Bioenergy is the “sleeping giant” of renewables, according to a new report from the Biofuture Platform, a new 20-country effort to realize the sustainable use of renewable biomass. Both globally and domestically, bioenergy makes up roughly half of all renewable consumption, and includes biofuels, biomass power, and waste-to-energy technologies (though wind and solar power’s market share are growing quickly).  In recognition of the important, but often overlooked role that bioenergy will need to play in mitigating climate change in multiple sectors, the Biofuture Platform was created, a government-led, stakeholder initiative to support the development of a sustainable, low carbon bioeconomy. 

The Biofuture Platform is an effort of nearly two-dozen countries (Argentina, Brazil, Canada, China, Denmark, Egypt, Finland, France, India, Indonesia, Italy, Morocco, Mozambique, the Netherlands, Paraguay, Philippines, Sweden, United Kingdom, United States, Uruguay) to increase the use of sustainable biomass as a feedstock for energy, chemicals, and materials, as they are recognized as critical to meeting internationally agreed-upon climate targets.

Most recently, the group released a report at a side event at the 24th Conference of the Parties to the United Nations Framework Convention on Climate Change (COP24). The report, Creating the Biofuture: A Report on the State of the Low Carbon Bioeconomy, discusses the complementary role biomass should play in the energy transition, and necessary policy levers to increase the use of biomass as a low-carbon alternative in fuels, chemicals, and products.

The report is in line with findings from the International Energy Agency, the International Renewable Energy Agency, and the International Governmental Panel on Climate Change about the important role biomass will play in hard-to-decarbonize sectors, such as transport, chemicals, heating, and cooling. According to the report, several barriers exist to greater utilization of biofuels, biomass power, as well as biobased chemicals and projects.  They include:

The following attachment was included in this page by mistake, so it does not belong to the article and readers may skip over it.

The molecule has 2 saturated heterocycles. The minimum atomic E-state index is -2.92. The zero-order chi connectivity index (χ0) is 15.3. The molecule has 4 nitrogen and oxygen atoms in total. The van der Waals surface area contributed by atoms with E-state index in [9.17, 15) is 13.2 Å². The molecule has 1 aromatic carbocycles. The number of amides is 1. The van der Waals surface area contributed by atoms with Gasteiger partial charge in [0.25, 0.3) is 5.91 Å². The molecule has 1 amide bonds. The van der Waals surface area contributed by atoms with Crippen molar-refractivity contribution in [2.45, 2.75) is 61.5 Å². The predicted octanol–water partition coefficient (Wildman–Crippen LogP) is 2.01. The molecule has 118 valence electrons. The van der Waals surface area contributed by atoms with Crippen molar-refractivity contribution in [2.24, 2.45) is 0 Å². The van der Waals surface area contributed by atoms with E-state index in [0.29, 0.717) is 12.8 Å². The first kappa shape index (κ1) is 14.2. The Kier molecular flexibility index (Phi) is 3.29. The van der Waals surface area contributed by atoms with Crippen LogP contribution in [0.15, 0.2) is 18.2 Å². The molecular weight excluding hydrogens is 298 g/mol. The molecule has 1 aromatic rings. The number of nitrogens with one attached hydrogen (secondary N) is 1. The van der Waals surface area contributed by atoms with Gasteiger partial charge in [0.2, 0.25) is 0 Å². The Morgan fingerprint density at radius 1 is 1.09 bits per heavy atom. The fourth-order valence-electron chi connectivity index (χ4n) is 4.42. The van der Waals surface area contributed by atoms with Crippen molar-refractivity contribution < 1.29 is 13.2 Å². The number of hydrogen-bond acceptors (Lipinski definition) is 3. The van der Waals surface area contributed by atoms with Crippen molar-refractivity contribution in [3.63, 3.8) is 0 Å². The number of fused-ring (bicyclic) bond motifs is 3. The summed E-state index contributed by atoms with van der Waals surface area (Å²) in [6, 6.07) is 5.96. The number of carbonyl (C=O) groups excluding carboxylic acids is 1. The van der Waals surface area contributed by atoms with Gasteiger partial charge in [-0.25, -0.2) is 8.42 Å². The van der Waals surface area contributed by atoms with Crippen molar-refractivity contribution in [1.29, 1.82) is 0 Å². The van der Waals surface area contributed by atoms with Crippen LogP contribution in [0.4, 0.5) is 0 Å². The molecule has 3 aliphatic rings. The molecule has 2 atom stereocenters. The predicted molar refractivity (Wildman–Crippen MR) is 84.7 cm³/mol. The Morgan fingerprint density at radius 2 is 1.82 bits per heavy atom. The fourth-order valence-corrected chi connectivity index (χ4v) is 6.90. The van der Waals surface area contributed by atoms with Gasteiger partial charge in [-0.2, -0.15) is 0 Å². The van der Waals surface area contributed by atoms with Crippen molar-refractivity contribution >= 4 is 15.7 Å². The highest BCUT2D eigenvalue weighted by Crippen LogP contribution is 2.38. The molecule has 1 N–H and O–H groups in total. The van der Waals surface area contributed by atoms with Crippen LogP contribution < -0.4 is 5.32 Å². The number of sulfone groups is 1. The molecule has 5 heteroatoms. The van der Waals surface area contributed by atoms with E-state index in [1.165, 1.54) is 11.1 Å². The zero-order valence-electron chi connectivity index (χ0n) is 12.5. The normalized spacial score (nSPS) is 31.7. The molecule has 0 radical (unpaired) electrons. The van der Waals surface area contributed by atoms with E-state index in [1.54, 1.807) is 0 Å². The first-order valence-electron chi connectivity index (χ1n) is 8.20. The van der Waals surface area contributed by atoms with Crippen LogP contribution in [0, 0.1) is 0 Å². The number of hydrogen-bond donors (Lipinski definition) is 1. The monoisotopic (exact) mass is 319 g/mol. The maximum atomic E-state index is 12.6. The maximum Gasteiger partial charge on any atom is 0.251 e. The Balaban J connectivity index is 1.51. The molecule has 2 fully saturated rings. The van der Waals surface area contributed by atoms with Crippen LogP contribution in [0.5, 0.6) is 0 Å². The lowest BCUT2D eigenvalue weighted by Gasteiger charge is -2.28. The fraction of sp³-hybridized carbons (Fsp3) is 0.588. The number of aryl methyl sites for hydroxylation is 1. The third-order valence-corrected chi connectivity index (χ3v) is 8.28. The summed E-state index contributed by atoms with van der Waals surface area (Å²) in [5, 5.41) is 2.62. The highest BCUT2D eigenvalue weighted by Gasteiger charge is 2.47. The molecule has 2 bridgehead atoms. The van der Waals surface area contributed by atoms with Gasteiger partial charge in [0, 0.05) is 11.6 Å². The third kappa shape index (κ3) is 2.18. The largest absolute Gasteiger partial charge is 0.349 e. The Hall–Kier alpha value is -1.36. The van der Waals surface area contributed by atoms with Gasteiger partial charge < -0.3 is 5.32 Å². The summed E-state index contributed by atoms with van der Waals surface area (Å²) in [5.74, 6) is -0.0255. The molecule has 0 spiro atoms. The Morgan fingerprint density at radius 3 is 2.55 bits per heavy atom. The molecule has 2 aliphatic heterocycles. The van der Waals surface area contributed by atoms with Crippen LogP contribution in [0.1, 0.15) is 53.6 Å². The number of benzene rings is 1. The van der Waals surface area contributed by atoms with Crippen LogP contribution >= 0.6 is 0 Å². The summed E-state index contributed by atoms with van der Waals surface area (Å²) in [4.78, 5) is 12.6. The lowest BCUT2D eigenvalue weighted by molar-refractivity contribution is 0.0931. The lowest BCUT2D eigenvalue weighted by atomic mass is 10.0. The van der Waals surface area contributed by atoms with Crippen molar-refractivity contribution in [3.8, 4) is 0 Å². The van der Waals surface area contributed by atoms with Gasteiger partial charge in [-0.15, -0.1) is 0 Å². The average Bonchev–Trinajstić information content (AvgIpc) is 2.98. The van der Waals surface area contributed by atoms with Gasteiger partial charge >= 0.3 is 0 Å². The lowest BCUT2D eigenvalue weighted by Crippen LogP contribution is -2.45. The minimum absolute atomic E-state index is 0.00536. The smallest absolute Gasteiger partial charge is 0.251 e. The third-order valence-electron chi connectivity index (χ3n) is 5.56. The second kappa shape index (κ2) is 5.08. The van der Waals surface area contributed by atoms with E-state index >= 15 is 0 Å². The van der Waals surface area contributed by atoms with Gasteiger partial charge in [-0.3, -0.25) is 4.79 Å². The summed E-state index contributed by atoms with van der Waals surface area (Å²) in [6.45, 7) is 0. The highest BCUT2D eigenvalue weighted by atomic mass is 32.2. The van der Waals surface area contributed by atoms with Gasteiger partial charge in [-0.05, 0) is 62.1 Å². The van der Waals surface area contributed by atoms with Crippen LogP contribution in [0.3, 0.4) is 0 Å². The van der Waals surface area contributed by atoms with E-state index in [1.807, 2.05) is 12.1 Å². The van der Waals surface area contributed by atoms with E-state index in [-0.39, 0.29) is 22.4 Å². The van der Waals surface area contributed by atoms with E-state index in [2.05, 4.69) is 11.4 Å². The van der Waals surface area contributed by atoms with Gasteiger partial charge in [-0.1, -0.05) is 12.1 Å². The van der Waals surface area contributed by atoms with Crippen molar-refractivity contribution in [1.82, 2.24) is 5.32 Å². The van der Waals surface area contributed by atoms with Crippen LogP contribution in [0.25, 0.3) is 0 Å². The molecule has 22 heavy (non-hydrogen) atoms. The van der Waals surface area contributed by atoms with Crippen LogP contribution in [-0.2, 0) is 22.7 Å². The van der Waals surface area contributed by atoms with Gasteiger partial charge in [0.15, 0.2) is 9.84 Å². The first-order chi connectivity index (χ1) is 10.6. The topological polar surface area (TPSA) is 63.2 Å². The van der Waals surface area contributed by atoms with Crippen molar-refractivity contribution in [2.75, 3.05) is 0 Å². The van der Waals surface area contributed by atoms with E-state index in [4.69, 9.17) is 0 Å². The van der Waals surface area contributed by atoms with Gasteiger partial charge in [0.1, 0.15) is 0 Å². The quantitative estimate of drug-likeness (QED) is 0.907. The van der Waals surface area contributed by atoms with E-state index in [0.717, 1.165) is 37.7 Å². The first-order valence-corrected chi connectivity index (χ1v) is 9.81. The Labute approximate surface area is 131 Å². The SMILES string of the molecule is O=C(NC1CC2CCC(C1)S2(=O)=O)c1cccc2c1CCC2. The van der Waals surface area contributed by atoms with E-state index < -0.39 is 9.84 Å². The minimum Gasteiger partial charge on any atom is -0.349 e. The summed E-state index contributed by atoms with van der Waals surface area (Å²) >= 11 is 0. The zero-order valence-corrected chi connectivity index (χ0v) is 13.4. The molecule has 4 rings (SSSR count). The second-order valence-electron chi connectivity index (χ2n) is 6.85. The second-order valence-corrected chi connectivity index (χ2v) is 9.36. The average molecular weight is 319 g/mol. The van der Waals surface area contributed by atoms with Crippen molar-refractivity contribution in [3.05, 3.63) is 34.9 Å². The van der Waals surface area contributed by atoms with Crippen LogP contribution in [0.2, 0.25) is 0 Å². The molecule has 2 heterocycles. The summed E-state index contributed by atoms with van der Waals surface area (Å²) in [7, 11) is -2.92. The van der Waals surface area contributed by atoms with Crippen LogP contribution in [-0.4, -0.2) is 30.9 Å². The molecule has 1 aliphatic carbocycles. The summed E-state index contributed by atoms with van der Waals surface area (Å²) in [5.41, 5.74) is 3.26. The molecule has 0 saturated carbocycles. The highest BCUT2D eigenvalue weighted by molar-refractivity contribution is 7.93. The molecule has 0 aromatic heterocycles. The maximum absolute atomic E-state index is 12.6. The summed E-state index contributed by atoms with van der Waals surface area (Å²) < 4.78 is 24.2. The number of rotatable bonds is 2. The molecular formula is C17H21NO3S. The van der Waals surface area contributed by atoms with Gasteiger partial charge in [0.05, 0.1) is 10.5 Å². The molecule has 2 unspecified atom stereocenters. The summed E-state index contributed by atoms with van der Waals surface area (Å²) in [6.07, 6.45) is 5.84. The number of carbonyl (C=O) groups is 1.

Lack of financial resources for R&D, deployment, and commercialization.  In general, the financial sector sees the bioeconomy as a high-risk venture.
Lack of competition in established petroleum markets.  Petroleum markets, such as those for fuels and chemicals, are well established and mature industries. Often, biobased alternatives cannot compete on a cost basis alone.
Uncoordinated policies. The bioeconomy spans the energy, natural resources, and agriculture sectors, and policies are siloed and often create unintended conflicts between sectors.
Insufficient and/or expensive supply chains of sustainably-sourced biomass feedstocks.

While these challenges are steep, they are not insurmountable.  Through international coordination, policies could be developed to spur the development of markets and attract capital to develop sustainable supply chains. According to Kimmo Tiilikainen, Minister of Environment, Energy and Housing of Finland, “Bioenergy is a great way of balancing variable electricity production, mainly wind and solar … However, bioenergy’s role in the heating and transport sectors is even more important … Of course, electrifying the transport sector is a major trend, but with biofuels, we can achieve CO2 reductions quickly and with the current transport fleet.”

 

 

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